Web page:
Delhiwale: A small town evening delight
The bazaar is a haze of moving faces. A sense of stability is gained by focusing on the unmoving landmarks rooted to their spots — Chhabra Bag House, Hans Furniture, Intimate Laundry and Turant-Turant Instant-Instant Passport Photo.
Without a doubt, the greatest landmark of the place, however, here in south Delhi’s Kotla Mubarakpur is Shri Omkareshear Shiv Mandir, its spire towering above the market roofs.
Many people might agree that the next landmark in significance is Kailashji Samose Wale.
The eatery’s name is displayed on the signage in large Hindi lettering, along with the smaller ‘Since 1975’.
This evening, a large crowd has gathered in front of the counter. Armed with a ladle, cook Vikram (both ears stylishly pierced) is deep-frying a fresh batch of samosas. The customers are silently watching him manoeuvre the gigantic karahi. Nobody is pushing or shouting, but this ‘decency’ is somehow compromised by a glimmer of restrained greed seen in their eyes.
Minutes later, the samosas are ready to be served. The huge tray empties within a minute. The people at the counter go away, but the crowd doesn’t decrease, continually being replaced by more patrons.
Too busy to excuse himself from the counter, the friendly Rahul informs that the shop was named after his father Kailash Chand, who passed away in 2016. The samosa’s recipe hasn’t altered since the founder’s departure, he says.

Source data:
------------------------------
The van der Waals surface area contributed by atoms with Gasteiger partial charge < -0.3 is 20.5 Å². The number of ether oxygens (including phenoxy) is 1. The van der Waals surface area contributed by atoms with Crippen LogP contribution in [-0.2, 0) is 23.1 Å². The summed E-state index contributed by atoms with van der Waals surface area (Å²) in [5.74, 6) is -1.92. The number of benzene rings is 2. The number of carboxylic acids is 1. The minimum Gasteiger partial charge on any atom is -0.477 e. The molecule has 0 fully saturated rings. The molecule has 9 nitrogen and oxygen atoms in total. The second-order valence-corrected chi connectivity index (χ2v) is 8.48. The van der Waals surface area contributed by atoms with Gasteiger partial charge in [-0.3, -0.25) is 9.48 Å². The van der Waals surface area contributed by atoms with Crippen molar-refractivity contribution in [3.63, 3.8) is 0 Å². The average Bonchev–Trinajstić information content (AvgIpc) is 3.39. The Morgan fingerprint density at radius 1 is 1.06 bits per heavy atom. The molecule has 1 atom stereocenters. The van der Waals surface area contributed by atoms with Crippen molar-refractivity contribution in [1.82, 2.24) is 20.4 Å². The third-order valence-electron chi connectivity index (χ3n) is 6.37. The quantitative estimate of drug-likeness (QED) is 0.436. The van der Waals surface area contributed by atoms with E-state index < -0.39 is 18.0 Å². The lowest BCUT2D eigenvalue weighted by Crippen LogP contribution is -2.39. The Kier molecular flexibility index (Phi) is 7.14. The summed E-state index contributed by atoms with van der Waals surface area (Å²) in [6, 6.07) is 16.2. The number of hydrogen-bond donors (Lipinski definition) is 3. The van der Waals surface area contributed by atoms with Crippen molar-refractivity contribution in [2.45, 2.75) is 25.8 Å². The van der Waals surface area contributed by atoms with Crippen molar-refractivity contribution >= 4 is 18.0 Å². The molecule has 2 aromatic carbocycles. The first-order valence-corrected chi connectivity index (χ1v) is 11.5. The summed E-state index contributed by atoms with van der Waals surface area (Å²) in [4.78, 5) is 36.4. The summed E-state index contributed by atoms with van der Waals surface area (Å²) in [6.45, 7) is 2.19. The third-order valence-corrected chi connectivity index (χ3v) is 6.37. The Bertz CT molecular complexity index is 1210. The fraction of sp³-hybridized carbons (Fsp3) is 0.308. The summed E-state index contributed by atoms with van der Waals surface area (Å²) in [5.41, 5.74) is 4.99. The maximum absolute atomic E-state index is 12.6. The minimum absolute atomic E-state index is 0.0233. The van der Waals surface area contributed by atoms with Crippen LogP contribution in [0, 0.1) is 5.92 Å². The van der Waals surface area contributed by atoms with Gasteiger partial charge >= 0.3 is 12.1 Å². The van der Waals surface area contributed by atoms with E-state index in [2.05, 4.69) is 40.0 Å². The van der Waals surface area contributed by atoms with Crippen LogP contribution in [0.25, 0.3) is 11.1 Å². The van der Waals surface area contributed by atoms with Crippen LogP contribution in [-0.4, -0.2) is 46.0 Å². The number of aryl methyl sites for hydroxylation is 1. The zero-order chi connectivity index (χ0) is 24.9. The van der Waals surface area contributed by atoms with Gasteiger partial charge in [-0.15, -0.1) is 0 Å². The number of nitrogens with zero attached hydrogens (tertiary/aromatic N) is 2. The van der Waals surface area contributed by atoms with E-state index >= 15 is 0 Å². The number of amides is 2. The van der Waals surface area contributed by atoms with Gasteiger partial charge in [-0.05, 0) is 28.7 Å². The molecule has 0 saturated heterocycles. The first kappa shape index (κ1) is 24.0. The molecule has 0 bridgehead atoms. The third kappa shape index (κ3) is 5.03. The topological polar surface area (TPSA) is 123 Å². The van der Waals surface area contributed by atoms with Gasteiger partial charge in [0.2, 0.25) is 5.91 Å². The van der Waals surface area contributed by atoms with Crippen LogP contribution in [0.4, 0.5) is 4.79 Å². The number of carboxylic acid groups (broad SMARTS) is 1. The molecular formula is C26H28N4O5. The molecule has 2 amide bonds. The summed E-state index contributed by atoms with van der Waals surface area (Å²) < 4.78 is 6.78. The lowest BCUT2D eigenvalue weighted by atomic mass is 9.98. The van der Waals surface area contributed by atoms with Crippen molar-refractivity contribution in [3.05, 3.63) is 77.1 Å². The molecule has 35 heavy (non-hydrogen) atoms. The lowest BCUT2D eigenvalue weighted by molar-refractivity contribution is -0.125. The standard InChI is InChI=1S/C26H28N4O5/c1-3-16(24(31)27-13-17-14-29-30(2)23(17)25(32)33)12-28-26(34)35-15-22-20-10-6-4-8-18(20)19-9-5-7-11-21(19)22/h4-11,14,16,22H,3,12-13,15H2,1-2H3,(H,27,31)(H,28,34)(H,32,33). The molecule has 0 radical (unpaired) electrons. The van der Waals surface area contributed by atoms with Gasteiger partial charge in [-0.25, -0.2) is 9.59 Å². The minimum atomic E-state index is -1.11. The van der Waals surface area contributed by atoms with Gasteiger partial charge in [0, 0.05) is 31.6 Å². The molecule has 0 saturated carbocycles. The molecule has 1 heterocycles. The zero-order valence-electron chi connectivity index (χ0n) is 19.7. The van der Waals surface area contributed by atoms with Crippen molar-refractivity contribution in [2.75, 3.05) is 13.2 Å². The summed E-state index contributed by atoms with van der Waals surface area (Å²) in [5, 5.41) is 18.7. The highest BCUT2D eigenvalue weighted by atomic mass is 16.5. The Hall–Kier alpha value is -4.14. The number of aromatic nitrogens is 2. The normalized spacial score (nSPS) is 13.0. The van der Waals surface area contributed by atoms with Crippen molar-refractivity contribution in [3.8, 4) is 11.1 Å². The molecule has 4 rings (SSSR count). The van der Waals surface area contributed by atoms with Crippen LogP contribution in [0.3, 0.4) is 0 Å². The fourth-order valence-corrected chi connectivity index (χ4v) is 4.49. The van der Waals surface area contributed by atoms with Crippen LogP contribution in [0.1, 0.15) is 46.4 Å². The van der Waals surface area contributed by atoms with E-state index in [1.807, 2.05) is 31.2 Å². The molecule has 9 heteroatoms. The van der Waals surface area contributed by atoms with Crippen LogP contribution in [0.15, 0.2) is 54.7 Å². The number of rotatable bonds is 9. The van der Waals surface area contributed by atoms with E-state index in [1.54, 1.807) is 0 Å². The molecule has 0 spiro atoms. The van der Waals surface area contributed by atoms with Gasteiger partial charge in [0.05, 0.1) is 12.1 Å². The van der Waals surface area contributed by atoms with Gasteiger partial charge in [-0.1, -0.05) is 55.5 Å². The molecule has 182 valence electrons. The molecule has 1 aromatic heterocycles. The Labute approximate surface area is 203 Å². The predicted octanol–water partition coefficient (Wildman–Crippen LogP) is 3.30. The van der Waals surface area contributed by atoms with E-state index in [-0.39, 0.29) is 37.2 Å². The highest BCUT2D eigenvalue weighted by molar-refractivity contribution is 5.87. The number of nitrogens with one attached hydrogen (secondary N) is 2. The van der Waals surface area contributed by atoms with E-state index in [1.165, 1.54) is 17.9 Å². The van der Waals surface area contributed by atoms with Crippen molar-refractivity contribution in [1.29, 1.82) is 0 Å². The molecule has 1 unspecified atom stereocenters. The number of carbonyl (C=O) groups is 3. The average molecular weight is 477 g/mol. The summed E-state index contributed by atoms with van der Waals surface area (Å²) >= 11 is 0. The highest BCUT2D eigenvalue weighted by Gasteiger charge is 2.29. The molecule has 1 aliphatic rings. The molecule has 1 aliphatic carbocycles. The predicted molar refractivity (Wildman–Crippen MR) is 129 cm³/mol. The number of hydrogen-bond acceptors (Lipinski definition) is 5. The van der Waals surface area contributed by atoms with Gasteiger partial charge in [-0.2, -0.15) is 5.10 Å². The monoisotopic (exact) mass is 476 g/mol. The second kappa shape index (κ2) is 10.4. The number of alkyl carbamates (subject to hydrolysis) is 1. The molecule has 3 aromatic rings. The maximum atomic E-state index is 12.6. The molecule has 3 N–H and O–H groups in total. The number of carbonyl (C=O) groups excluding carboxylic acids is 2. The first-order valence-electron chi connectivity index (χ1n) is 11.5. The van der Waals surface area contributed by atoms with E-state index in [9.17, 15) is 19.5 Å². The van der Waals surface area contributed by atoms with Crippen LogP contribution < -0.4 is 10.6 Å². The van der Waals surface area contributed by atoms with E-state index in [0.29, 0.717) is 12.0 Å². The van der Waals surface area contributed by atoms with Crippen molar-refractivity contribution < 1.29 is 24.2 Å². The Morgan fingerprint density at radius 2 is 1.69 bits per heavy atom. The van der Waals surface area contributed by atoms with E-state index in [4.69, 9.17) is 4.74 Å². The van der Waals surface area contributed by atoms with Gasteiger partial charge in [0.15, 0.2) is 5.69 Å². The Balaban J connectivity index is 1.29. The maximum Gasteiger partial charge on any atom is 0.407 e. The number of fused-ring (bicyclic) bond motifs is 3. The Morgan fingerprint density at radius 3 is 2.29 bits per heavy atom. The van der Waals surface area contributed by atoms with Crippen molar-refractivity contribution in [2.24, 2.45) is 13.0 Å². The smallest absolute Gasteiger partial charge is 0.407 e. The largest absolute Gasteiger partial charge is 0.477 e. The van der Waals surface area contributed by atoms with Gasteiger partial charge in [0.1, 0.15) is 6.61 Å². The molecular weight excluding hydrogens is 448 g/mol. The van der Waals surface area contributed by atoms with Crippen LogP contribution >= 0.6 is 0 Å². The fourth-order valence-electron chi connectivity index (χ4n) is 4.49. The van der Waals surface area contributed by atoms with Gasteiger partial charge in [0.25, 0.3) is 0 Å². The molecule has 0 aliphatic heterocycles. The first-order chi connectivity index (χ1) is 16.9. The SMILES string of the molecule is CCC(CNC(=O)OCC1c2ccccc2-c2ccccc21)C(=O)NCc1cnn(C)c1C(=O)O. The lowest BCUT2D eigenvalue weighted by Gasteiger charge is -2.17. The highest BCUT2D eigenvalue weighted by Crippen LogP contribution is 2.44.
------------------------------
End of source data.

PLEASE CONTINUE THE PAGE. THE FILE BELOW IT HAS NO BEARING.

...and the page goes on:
With no disrespect to the cooks, the particular joy of the samosa here is in the cozy ambiance of the place. These shops with their charming names, the people sashaying around with seemingly no haste, and the aforementioned temple evoke the aura of a small-town market.
Being here feels like we were inhabitants of Khurja or Nagina, and that we had stepped out of the house for a sundown pett-pooja. To be sure, Kotla Mubarakpur is one of the many villages of Delhi, and its easy-going pace does seem far from the life of anxiety-inducing metropolises. That the grand showrooms of South Extension market are a few minutes’ walk away is unbelievable.
The shop’s samosa, however, stands out on its own too. The crust is lip-smacking and the aloo stuffing is delicious, without being spicy — intensely flavoured with the aroma of whole coriander seeds. Open from 9 am to 9 pm, visit during the evening rush for the best experience.